Yeah, sure. Then the, you had the Consolidated University at that time consisting of first four, and then six institutions, going with a budget, then the others coming and fighting their own budget battles in the legislature, and the legislators were getting weary of that, you know. Having to, you know, form coalitions. That is to say, the people from the Elizabeth City are those supporting the black institutions —would have to form coalitions with others in order to get what they wanted and whatever. So, the people, the legislators got a little weary about it, and then the public began to say, you know, that this is ridiculous when they saw the legislature granting University titles to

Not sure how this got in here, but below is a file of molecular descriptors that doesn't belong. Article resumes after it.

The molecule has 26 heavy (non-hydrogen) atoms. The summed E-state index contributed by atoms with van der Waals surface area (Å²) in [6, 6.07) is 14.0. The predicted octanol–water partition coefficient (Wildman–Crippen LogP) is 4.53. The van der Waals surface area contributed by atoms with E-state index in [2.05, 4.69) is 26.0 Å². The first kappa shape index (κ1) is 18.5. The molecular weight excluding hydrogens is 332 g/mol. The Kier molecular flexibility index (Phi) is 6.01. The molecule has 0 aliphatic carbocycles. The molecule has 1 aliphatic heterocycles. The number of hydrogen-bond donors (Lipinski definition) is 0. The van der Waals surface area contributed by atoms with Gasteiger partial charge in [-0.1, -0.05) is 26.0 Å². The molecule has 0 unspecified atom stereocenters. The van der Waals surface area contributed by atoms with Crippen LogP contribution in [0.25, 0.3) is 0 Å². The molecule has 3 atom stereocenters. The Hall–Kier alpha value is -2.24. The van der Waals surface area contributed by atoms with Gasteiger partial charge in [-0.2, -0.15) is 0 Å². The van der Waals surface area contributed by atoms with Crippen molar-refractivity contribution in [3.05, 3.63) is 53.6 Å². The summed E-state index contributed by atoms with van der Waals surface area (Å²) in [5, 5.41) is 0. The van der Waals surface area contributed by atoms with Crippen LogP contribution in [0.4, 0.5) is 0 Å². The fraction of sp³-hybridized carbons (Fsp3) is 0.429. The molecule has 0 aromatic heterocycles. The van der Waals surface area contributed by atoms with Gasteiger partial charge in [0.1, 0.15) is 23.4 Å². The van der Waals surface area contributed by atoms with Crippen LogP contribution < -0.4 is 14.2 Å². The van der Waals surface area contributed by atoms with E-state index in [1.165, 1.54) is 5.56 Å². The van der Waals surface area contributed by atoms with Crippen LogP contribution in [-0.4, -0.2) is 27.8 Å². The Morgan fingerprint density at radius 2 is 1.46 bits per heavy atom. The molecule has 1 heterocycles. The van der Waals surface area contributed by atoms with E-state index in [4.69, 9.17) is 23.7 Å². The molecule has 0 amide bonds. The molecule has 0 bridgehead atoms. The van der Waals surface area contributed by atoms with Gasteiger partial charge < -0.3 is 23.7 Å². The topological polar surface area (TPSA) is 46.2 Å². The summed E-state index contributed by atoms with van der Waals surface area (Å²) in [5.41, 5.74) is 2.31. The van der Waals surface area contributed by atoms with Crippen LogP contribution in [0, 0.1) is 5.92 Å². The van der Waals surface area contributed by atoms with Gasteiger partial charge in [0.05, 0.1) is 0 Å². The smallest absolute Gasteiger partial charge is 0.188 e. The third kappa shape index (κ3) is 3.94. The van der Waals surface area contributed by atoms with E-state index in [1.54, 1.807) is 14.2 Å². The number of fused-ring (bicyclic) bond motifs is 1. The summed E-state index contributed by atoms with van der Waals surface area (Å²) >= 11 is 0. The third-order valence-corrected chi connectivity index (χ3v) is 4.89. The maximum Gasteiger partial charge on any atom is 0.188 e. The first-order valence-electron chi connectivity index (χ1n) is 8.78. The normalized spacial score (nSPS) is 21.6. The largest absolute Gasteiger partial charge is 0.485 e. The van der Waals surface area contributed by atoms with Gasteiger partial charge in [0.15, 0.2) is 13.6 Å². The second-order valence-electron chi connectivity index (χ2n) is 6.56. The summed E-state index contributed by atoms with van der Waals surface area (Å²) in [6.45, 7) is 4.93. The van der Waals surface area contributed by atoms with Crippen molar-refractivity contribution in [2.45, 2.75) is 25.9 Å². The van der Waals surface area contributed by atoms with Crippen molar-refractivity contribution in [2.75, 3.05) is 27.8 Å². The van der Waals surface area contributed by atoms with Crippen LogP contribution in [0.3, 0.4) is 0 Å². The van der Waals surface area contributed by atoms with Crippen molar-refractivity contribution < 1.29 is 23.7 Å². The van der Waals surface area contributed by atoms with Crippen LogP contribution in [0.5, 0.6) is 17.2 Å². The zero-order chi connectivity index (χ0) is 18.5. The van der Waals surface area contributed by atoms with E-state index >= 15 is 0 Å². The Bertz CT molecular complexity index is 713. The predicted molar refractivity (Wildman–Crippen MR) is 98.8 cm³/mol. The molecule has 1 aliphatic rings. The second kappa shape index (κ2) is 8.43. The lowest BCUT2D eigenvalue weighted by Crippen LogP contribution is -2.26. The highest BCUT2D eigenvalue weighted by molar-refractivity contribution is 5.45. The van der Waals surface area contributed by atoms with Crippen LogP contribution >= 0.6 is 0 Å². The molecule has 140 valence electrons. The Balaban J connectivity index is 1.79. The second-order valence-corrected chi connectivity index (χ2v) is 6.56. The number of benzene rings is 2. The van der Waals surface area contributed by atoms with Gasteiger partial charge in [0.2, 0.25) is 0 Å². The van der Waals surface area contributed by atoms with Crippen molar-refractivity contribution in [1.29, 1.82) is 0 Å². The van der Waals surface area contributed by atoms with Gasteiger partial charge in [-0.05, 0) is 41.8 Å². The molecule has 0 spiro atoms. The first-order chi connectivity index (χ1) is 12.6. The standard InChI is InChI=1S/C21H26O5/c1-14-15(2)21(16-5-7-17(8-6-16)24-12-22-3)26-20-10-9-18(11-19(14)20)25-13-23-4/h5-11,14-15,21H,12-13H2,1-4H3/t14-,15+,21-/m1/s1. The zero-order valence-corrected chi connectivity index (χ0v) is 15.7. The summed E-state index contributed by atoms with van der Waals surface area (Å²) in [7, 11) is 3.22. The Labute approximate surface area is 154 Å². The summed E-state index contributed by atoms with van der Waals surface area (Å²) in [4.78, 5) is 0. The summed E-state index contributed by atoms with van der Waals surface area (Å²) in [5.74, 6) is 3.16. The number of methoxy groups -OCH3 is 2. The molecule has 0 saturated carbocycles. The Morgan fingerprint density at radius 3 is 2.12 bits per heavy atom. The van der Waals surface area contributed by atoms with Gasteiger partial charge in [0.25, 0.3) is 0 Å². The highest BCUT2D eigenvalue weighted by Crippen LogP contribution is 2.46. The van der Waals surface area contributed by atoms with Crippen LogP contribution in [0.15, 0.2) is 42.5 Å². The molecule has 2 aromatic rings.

Page 4